A month has gone by since the last earnings report for RPC (RES - Free Report) . Shares have lost about 23.5% in that time frame, underperforming the S&P 500.
Will the recent negative trend continue leading up to its next earnings release, or is RPC due for a breakout? Before we dive into how investors and analysts have reacted as of late, let's take a quick look at its most recent earnings report in order to get a better handle on the important drivers.
RPC Q1 Earnings and Revenues Miss Estimates, Dividend Cut
RPC reported first-quarter 2019 breakeven earnings per share, lagging the Zacks Consensus Estimate of 3 cents. The bottom line also declined from the year-ago level of 24 cents.
Total revenues of $334.7 million missed the Zacks Consensus Estimate of $345 million. Moreover, the top line declined from the year-ago figure of $436.3 million.
The weak fourth-quarter results were primarily attributable to lower activity levels and pricing, especially in the company’s biggest service line, the pressure pumping service business.
It slashed quarterly cash dividend to 5 cents per share from 10 cents due to the current uncertainty in the oilfield market. The dividend is payable on Jun 10 to its shareholders of record as of May 10. The company is planning to use this dividend cut as an opportunity to strengthen the capital structure and keep its balance sheet healthy.
Operating loss from the Technical Services segment came in at $4.5 million, down from the year-ago profit level of $65 million. The decline was mainly caused by lower activity levels in many of the larger service lines and lower pricing in the pressure pumping service line.
Contrarily, operating profit from the Support Services segment came in at $3.1 million against the year-ago loss of $0.9 million. The improvement was backed by enhanced activity levels and pricing in the rental tool service line. Rental tool service line, being the largest service line in the segment, has considerable weightage.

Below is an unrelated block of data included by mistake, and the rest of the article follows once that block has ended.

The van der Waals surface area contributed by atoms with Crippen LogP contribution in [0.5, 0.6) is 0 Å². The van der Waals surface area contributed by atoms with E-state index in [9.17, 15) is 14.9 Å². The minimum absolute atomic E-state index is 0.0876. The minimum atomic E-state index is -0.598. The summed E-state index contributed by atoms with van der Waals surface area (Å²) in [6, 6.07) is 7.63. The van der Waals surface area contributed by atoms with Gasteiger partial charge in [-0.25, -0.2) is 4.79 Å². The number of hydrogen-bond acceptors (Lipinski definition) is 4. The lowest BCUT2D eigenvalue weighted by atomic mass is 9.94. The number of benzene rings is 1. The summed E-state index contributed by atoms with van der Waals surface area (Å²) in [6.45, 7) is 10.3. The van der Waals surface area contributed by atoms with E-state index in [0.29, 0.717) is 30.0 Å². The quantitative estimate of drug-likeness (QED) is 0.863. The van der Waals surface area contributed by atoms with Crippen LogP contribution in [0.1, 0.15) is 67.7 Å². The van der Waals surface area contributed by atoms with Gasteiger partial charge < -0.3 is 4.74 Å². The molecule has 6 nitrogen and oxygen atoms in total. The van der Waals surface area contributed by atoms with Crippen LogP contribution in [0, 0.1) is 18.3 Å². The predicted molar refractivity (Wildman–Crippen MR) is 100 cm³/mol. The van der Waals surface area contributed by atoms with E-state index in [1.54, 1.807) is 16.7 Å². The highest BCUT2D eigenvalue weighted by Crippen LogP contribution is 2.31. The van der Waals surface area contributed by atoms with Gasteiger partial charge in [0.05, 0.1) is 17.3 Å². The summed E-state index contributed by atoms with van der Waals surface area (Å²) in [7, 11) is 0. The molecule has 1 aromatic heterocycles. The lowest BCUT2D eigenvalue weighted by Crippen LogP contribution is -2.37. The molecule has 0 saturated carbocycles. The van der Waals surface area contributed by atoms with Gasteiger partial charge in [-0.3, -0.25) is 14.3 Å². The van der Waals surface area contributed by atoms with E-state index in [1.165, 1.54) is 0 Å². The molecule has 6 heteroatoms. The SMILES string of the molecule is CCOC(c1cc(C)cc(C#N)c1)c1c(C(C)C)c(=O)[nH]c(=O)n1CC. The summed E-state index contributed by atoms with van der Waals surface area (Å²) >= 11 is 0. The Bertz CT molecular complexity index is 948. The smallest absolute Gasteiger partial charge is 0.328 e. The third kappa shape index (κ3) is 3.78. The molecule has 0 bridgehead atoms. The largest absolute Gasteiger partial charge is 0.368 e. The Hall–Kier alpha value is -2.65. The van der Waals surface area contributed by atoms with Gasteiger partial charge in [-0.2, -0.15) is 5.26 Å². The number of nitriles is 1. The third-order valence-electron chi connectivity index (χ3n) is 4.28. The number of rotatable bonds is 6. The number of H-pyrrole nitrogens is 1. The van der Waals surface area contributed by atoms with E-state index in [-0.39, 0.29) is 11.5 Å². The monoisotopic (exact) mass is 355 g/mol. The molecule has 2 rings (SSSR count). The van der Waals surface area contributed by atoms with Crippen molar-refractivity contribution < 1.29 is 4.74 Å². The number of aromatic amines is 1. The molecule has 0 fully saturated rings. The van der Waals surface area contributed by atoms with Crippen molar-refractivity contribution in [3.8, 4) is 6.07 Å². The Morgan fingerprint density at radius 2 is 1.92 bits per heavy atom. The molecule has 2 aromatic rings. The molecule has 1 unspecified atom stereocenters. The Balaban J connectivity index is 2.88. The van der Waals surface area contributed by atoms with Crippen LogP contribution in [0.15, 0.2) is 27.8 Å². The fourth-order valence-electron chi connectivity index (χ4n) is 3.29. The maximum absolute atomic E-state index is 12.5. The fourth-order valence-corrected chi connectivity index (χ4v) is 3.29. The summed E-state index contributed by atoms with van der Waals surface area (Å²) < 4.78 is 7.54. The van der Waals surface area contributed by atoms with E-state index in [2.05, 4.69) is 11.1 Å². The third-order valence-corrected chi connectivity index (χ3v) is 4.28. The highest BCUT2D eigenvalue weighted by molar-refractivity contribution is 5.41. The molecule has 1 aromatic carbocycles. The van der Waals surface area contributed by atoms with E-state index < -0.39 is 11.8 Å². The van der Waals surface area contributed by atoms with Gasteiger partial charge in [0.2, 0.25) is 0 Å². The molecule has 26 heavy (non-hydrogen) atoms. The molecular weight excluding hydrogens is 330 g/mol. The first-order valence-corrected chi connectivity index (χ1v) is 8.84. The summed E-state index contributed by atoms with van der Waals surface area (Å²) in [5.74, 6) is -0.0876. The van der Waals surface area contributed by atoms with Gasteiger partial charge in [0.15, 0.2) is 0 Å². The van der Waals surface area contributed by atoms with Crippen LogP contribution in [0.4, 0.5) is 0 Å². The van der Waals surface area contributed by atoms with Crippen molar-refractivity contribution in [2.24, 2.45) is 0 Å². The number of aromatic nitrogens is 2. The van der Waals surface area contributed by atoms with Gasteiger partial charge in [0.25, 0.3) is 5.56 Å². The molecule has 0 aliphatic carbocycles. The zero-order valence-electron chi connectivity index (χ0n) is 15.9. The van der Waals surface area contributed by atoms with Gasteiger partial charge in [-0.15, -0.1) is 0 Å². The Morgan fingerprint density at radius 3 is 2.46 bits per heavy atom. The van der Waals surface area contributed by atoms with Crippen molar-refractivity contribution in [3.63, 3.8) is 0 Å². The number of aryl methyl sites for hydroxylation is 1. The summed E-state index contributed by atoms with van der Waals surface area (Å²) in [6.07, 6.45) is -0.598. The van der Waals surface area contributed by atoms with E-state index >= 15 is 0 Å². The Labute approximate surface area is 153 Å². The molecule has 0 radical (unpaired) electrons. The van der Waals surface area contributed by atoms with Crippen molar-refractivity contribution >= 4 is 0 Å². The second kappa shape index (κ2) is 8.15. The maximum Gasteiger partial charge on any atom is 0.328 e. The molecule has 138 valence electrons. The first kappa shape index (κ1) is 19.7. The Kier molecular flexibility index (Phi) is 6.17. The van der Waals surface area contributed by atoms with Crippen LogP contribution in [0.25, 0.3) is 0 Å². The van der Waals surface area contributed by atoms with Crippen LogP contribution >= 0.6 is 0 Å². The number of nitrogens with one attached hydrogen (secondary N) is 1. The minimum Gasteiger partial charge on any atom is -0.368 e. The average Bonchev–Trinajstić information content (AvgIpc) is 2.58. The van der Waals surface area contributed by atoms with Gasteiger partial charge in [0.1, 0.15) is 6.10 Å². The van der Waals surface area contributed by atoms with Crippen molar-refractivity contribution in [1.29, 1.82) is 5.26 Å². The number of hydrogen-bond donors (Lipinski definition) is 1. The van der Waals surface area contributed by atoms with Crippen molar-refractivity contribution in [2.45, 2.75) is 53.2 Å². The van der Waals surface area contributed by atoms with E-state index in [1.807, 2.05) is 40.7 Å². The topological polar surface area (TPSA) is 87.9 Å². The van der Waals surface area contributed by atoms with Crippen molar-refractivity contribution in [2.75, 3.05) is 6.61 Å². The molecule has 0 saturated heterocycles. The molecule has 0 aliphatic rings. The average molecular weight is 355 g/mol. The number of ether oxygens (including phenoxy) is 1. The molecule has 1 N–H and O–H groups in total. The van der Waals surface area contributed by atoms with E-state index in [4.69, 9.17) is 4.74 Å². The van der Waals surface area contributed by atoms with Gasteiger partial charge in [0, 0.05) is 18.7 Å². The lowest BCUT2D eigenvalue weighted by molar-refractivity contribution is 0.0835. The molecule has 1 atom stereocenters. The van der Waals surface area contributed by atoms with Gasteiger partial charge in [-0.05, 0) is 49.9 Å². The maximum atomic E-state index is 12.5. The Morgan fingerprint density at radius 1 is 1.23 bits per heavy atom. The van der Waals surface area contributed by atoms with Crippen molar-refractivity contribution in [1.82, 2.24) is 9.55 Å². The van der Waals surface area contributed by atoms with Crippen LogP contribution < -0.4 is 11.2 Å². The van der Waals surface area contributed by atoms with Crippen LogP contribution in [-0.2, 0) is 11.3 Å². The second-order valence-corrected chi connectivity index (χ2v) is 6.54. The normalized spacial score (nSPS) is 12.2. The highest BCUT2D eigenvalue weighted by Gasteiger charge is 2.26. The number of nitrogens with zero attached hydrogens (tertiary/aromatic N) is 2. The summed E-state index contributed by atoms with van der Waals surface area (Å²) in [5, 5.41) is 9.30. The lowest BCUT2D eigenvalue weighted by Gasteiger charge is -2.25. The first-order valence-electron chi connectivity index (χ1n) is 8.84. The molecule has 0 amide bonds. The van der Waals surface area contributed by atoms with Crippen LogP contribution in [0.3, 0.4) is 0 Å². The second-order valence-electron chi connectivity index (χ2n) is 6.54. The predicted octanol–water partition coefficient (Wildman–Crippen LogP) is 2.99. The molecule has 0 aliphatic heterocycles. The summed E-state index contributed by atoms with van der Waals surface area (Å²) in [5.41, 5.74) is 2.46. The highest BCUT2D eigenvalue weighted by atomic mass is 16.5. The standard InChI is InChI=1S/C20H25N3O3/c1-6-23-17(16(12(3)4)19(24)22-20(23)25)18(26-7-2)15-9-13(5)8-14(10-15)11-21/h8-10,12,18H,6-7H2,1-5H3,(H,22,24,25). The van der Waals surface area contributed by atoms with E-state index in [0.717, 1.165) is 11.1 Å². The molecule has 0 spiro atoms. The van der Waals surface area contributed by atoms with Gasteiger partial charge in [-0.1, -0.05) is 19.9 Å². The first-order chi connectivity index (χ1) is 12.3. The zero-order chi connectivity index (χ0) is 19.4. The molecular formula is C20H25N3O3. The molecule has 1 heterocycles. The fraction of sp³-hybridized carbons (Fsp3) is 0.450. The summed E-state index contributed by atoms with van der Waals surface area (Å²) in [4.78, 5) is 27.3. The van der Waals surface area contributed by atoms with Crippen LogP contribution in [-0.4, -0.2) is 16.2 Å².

Cost and Expenses
Cost of revenues plunged from $295.6 million in first-quarter 2018 to $252.4 million due to fall in the expenses of materials and supplies in the company’s pressure pumping service business. Declining maintenance and repair costs due to overall lower activity levels supported the cost of revenues.
Selling, general and administrative costs rose to $45.4 million in the reported quarter from $43.8 million in the year-ago period.
The company bought back around 55,942 outstanding shares in the first quarter. Currently, it has around 212.5 million shares outstanding.
RPC’s total capital expenditure in the first quarter of 2019 amounted to $62.3 million.
As of Mar 31, the company had cash and cash equivalents of $113 million and no long-term debt.
RPC revealed that the average domestic rig count in the reported quarter increased 8% year over year to 1,043. The company stated that oil price in the quarter averaged $54.58 per barrel, reflecting a 13.3% year-over-year decrease. Also, average price of natural gas was recorded at $2.92 per thousand cubic feet, 7.6% lower than the year-ago level.
The company expects the pressure pumping market to continue being oversupplied, primarily due to increasing efficiency achieved by completion services providers. However, improving oil prices and upcoming Permian Basin bottleneck reliever projects can act as positive catalysts and improve market demand in the near term.
How Have Estimates Been Moving Since Then?
In the past month, investors have witnessed a downward trend in fresh estimates.
Currently, RPC has a strong Growth Score of A, though it is lagging a lot on the Momentum Score front with a C. However, the stock was allocated a grade of A on the value side, putting it in the top quintile for this investment strategy.
Overall, the stock has an aggregate VGM Score of A. If you aren't focused on one strategy, this score is the one you should be interested in.
Estimates have been broadly trending downward for the stock, and the magnitude of these revisions indicates a downward shift. Notably, RPC has a Zacks Rank #3 (Hold). We expect an in-line return from the stock in the next few months.